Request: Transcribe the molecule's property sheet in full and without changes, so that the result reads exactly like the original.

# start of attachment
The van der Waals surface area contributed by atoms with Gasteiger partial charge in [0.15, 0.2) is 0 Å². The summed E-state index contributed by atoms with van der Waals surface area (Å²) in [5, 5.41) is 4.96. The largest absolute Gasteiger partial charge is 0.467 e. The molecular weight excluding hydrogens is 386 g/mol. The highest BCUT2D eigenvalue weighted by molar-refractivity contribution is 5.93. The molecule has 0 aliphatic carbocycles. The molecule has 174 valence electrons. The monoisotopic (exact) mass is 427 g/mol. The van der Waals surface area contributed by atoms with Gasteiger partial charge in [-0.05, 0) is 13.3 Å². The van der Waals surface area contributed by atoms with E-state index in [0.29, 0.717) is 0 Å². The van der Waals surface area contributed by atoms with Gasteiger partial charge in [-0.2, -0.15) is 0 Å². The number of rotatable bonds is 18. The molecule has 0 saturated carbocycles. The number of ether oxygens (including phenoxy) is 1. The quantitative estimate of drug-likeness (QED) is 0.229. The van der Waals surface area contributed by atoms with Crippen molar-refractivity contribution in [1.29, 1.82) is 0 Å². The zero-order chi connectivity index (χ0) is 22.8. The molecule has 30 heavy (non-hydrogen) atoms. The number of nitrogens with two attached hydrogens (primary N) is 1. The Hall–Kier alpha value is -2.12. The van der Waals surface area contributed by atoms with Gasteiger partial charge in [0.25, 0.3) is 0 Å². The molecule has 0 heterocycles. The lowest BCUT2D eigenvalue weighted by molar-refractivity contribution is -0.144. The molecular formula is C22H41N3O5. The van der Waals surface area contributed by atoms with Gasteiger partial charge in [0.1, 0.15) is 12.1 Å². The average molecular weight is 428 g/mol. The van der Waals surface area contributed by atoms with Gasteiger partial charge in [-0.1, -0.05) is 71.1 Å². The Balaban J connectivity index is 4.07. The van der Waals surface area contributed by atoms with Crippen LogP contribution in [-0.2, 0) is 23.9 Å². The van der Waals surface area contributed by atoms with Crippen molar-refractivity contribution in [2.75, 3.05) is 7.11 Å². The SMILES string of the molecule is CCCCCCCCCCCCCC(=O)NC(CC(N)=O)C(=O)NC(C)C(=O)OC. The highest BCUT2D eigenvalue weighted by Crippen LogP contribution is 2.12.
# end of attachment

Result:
The van der Waals surface area contributed by atoms with Gasteiger partial charge in [0.15, 0.2) is 0 Å². The summed E-state index contributed by atoms with van der Waals surface area (Å²) in [5, 5.41) is 4.96. The largest absolute Gasteiger partial charge is 0.467 e. The molecular weight excluding hydrogens is 386 g/mol. The highest BCUT2D eigenvalue weighted by molar-refractivity contribution is 5.93. The molecule has 0 aliphatic carbocycles. The molecule has 174 valence electrons. The monoisotopic (exact) mass is 427 g/mol. The van der Waals surface area contributed by atoms with Gasteiger partial charge in [-0.05, 0) is 13.3 Å². The van der Waals surface area contributed by atoms with E-state index in [0.29, 0.717) is 0 Å². The van der Waals surface area contributed by atoms with Gasteiger partial charge in [-0.2, -0.15) is 0 Å². The number of rotatable bonds is 18. The molecule has 0 saturated carbocycles. The number of ether oxygens (including phenoxy) is 1. The quantitative estimate of drug-likeness (QED) is 0.229. The van der Waals surface area contributed by atoms with Crippen molar-refractivity contribution in [1.29, 1.82) is 0 Å². The zero-order chi connectivity index (χ0) is 22.8. The molecule has 30 heavy (non-hydrogen) atoms. The number of nitrogens with two attached hydrogens (primary N) is 1. The Hall–Kier alpha value is -2.12. The van der Waals surface area contributed by atoms with Gasteiger partial charge in [0.25, 0.3) is 0 Å². The molecule has 0 heterocycles. The lowest BCUT2D eigenvalue weighted by molar-refractivity contribution is -0.144. The molecular formula is C22H41N3O5. The van der Waals surface area contributed by atoms with Gasteiger partial charge in [0.1, 0.15) is 12.1 Å². The average molecular weight is 428 g/mol. The van der Waals surface area contributed by atoms with Gasteiger partial charge in [-0.1, -0.05) is 71.1 Å². The Balaban J connectivity index is 4.07. The van der Waals surface area contributed by atoms with Crippen LogP contribution in [-0.2, 0) is 23.9 Å². The van der Waals surface area contributed by atoms with Crippen molar-refractivity contribution in [2.75, 3.05) is 7.11 Å². The SMILES string of the molecule is CCCCCCCCCCCCCC(=O)NC(CC(N)=O)C(=O)NC(C)C(=O)OC. The highest BCUT2D eigenvalue weighted by Crippen LogP contribution is 2.12.